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"Because of My Faith, I Have Meaning and Purpose in My Life."

"Because of My Faith, I Have Meaning and Purpose in My Life."

by Albert L. Winseman

This is the third in a series of articles examining Gallup's nine items of spiritual commitment.

The nine items that Gallup has discovered best measure the spiritual commitment of individuals in congregations* (see "How to Measure Spiritual Commitment" in Related Items) can be divided into those describing attitudes (four items) and those describing behaviors (five items). Last week, I explored one of the key attitudinal components: "My faith is involved in every aspect of my life." (See Related Items.) This week I will look at the statement, "Because of my faith, I have meaning and purpose in my life."

The graph below shows responses to this question on a scale of 1 to 5, with 1 being "strongly agree" and 5 being "strongly disagree."*

The difference between the two items is subtle, but significant, as reflected in the different agreement rates shown below. It appears that some people feel that their faith gives their lives meaning and purpose, without necessarily involving their faith in every aspect of their lives.

Religious faith is extremely important in the lives of many Americans, as indicated by the fact that this question received the second-highest percentage of "strongly agree" responses. People see their faith as a source of meaning, purpose and direction in their lives -- in fact, this may be the main reason that most people belong to religious congregations. Sermons/homilies/messages that address questions of ultimate meaning and encourage congregation members to think about those questions in the context of their own lives are likely to be well received and fill a psychological need for many people.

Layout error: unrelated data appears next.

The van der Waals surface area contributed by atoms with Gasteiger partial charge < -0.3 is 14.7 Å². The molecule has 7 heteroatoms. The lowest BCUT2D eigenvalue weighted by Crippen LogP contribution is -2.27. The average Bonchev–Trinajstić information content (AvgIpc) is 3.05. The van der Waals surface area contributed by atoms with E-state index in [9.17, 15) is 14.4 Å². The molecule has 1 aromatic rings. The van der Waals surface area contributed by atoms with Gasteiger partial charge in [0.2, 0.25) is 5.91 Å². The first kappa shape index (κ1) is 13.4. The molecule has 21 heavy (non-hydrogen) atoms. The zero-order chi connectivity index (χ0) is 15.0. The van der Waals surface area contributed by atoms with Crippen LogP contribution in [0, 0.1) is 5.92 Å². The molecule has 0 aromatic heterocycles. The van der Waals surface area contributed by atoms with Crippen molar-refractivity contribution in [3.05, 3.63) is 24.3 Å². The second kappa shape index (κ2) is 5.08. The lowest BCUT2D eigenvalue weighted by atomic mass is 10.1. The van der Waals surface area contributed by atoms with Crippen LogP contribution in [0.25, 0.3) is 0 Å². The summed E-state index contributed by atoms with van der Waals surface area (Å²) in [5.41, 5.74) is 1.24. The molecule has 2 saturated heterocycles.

The SE25 items are protected by copyright of The Gallup Organization, Princeton, NJ, 2001. All rights reserved.

*Results are based on telephone interviews with 729 adult members of a church, synagogue, or other religious faith community, aged 18 and older, conducted October through November 2001. For results based on this sample, one can say with 95% confidence that the margin of sampling error is ±3.6%.

As Global Practice Leader for Faith Communities, Dr. Winseman leads Gallup's research and consulting services that assist faith communities in helping their members become more engaged. He is a co-author of the new book, Living Your Strengths, written to help members discover and use their talents and strengths in their congregations. Before joining Gallup, he was a pastor in the United Methodist Church for 15 years.

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